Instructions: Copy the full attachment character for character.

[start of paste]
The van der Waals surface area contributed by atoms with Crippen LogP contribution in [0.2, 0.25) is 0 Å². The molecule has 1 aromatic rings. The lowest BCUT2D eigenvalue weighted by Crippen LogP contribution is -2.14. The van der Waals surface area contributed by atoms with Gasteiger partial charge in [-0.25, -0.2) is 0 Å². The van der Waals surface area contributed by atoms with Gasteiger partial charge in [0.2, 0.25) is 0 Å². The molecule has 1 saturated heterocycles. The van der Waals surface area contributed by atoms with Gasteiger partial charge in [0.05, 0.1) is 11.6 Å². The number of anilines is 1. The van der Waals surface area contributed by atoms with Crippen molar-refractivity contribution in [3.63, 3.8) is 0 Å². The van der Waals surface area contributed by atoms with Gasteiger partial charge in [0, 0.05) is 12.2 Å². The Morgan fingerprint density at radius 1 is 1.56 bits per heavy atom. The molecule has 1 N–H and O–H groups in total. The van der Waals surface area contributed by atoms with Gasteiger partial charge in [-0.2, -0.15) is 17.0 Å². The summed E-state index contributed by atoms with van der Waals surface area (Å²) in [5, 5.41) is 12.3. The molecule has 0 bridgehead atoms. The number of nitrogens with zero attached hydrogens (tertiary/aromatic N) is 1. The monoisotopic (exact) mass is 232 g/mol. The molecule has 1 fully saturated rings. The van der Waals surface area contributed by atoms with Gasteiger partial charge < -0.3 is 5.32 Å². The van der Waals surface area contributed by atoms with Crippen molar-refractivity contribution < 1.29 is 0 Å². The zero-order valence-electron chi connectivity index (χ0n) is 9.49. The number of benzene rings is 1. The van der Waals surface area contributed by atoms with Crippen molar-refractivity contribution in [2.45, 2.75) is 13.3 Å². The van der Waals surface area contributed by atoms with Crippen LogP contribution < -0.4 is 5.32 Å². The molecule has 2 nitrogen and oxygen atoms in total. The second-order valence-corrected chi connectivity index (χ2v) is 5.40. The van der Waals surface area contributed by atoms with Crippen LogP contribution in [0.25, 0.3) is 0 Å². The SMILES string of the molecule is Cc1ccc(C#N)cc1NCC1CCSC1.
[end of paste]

The van der Waals surface area contributed by atoms with Crippen LogP contribution in [0.2, 0.25) is 0 Å². The molecule has 1 aromatic rings. The lowest BCUT2D eigenvalue weighted by Crippen LogP contribution is -2.14. The van der Waals surface area contributed by atoms with Gasteiger partial charge in [-0.25, -0.2) is 0 Å². The van der Waals surface area contributed by atoms with Gasteiger partial charge in [0.2, 0.25) is 0 Å². The molecule has 1 saturated heterocycles. The van der Waals surface area contributed by atoms with Gasteiger partial charge in [0.05, 0.1) is 11.6 Å². The number of anilines is 1. The van der Waals surface area contributed by atoms with Crippen molar-refractivity contribution in [3.63, 3.8) is 0 Å². The van der Waals surface area contributed by atoms with Gasteiger partial charge in [0, 0.05) is 12.2 Å². The Morgan fingerprint density at radius 1 is 1.56 bits per heavy atom. The molecule has 1 N–H and O–H groups in total. The van der Waals surface area contributed by atoms with Gasteiger partial charge in [-0.2, -0.15) is 17.0 Å². The summed E-state index contributed by atoms with van der Waals surface area (Å²) in [5, 5.41) is 12.3. The molecule has 0 bridgehead atoms. The number of nitrogens with zero attached hydrogens (tertiary/aromatic N) is 1. The monoisotopic (exact) mass is 232 g/mol. The molecule has 1 fully saturated rings. The van der Waals surface area contributed by atoms with Gasteiger partial charge < -0.3 is 5.32 Å². The van der Waals surface area contributed by atoms with Crippen molar-refractivity contribution < 1.29 is 0 Å². The zero-order valence-electron chi connectivity index (χ0n) is 9.49. The number of benzene rings is 1. The van der Waals surface area contributed by atoms with Crippen molar-refractivity contribution in [2.45, 2.75) is 13.3 Å². The van der Waals surface area contributed by atoms with Crippen LogP contribution < -0.4 is 5.32 Å². The molecule has 2 nitrogen and oxygen atoms in total. The second-order valence-corrected chi connectivity index (χ2v) is 5.40. The van der Waals surface area contributed by atoms with Crippen LogP contribution in [0.25, 0.3) is 0 Å². The SMILES string of the molecule is Cc1ccc(C#N)cc1NCC1CCSC1.